revealing retail metrics
brand-as-business bit: In a recent feature, Bloomberg Businessweek detailed “The Battle for Best Buy, the Incredible Shrinking Big Box.” It was an informative piece about the retailer’s challenges but what caught my eye were the stats outlining key retail metrics:
- first, real estate — Costco leads the pack of featured retailers at $1,031 and GameStop is not far behind — who knew? Perhaps GameStop is indeed reinventing itself successfully. Also, although Apple stores are specialty stores and so not a direct comparison to any of the listed brands except GameStop, it’s worth noting that the company averages $5,647 in sales per square foot at its U.S. stores, according to research by RetailSails.
- e-commerce — I wasn’t surprised to see Amazon top the list of sales for e-commerce charts, but the #2 e-tailer, Staples, was somewhat unexpected — I suppose small businesses are buying big ticket office equipment and furniture online — again, who knew?! Importantly, though, at $48.1BB Amazon’s sales dwarf any other brand’s.
- customer base — Of online consumer electronics shoppers, 25% visit bestbuy.com, 41% visit amazon.com, and only 3% visit apple.com. While this reinforces the sad state of bestbuy.com’s consumer appeal, it also indicates that a lot of shoppers are visiting sites other than Best Buy”s and Amazon’s — where are these people shopping? Hmmm… Also, general “online CE shoppers” are not buying at apple.com — either they are buying in Apple stores, or they’re not buying Apple at all — methinks it’s the former.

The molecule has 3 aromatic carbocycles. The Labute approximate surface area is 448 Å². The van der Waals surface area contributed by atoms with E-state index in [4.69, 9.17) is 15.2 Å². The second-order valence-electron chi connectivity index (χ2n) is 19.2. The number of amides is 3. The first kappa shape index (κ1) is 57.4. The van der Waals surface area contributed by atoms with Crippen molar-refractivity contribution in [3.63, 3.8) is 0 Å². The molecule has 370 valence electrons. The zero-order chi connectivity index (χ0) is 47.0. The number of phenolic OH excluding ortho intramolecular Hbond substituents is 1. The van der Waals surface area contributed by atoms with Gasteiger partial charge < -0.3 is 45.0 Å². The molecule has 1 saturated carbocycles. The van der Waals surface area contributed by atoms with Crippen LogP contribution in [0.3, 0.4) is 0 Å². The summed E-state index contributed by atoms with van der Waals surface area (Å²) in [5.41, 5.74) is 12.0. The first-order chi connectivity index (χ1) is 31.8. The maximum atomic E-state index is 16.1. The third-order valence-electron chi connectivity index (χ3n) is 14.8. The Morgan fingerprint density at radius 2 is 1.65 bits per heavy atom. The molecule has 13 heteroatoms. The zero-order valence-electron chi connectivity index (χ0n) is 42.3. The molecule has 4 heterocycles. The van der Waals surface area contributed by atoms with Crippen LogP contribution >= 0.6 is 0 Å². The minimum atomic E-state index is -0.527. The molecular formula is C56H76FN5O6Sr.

- conversion — 31% of bestbuy.com shoppers buy something vs. 81% of amazon.com shoppers and 76% of apple.com shoppers. This tells me bestbuy.com shoppers are primarily using the site to browse or to reverse showroom (research online, then buy in store). Neither of these behaviors are necessarily bad, provided the company figure out a way to capture more of the sales when shoppers do convert to buyers.